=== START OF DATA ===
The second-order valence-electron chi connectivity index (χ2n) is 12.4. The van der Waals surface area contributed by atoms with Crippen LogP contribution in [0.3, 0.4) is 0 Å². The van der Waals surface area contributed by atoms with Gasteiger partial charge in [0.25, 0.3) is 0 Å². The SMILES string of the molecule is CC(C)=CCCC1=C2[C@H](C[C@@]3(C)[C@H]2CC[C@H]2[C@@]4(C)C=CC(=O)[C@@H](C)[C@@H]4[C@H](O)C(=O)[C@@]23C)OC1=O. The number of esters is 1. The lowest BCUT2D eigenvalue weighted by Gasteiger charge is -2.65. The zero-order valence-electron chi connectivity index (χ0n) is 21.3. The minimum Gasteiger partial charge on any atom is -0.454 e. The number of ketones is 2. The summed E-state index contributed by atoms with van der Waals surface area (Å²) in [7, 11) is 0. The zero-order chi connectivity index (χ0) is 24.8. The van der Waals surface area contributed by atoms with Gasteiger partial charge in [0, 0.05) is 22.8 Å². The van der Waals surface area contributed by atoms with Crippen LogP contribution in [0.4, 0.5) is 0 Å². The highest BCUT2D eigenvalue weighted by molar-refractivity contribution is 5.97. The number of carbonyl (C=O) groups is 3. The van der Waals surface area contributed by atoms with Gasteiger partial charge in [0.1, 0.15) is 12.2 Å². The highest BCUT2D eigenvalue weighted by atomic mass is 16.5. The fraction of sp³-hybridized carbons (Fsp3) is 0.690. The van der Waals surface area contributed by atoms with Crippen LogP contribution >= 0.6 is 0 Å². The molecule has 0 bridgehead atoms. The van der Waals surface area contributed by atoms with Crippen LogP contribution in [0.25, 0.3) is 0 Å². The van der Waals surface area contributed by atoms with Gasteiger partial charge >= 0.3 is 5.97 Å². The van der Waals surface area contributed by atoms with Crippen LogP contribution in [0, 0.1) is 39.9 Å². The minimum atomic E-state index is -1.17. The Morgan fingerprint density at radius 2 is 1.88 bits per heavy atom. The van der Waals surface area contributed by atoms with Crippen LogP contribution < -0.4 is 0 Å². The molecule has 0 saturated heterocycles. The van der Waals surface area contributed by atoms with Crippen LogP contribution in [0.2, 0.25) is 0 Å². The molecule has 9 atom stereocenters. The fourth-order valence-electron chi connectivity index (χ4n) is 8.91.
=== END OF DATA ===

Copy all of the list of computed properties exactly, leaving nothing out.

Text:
The second-order valence-electron chi connectivity index (χ2n) is 12.4. The van der Waals surface area contributed by atoms with Crippen LogP contribution in [0.3, 0.4) is 0 Å². The van der Waals surface area contributed by atoms with Gasteiger partial charge in [0.25, 0.3) is 0 Å². The SMILES string of the molecule is CC(C)=CCCC1=C2[C@H](C[C@@]3(C)[C@H]2CC[C@H]2[C@@]4(C)C=CC(=O)[C@@H](C)[C@@H]4[C@H](O)C(=O)[C@@]23C)OC1=O. The number of esters is 1. The lowest BCUT2D eigenvalue weighted by Gasteiger charge is -2.65. The zero-order valence-electron chi connectivity index (χ0n) is 21.3. The minimum Gasteiger partial charge on any atom is -0.454 e. The number of ketones is 2. The summed E-state index contributed by atoms with van der Waals surface area (Å²) in [7, 11) is 0. The zero-order chi connectivity index (χ0) is 24.8. The van der Waals surface area contributed by atoms with Gasteiger partial charge in [0, 0.05) is 22.8 Å². The van der Waals surface area contributed by atoms with Crippen LogP contribution in [0.4, 0.5) is 0 Å². The highest BCUT2D eigenvalue weighted by molar-refractivity contribution is 5.97. The number of carbonyl (C=O) groups is 3. The van der Waals surface area contributed by atoms with Gasteiger partial charge in [0.1, 0.15) is 12.2 Å². The highest BCUT2D eigenvalue weighted by atomic mass is 16.5. The fraction of sp³-hybridized carbons (Fsp3) is 0.690. The van der Waals surface area contributed by atoms with Crippen LogP contribution >= 0.6 is 0 Å². The molecule has 0 bridgehead atoms. The van der Waals surface area contributed by atoms with Crippen LogP contribution in [0.25, 0.3) is 0 Å². The van der Waals surface area contributed by atoms with Gasteiger partial charge >= 0.3 is 5.97 Å². The van der Waals surface area contributed by atoms with Crippen LogP contribution in [0, 0.1) is 39.9 Å². The minimum atomic E-state index is -1.17. The Morgan fingerprint density at radius 2 is 1.88 bits per heavy atom. The van der Waals surface area contributed by atoms with Crippen LogP contribution < -0.4 is 0 Å². The molecule has 0 saturated heterocycles. The van der Waals surface area contributed by atoms with Crippen LogP contribution in [0.2, 0.25) is 0 Å². The molecule has 9 atom stereocenters. The fourth-order valence-electron chi connectivity index (χ4n) is 8.91.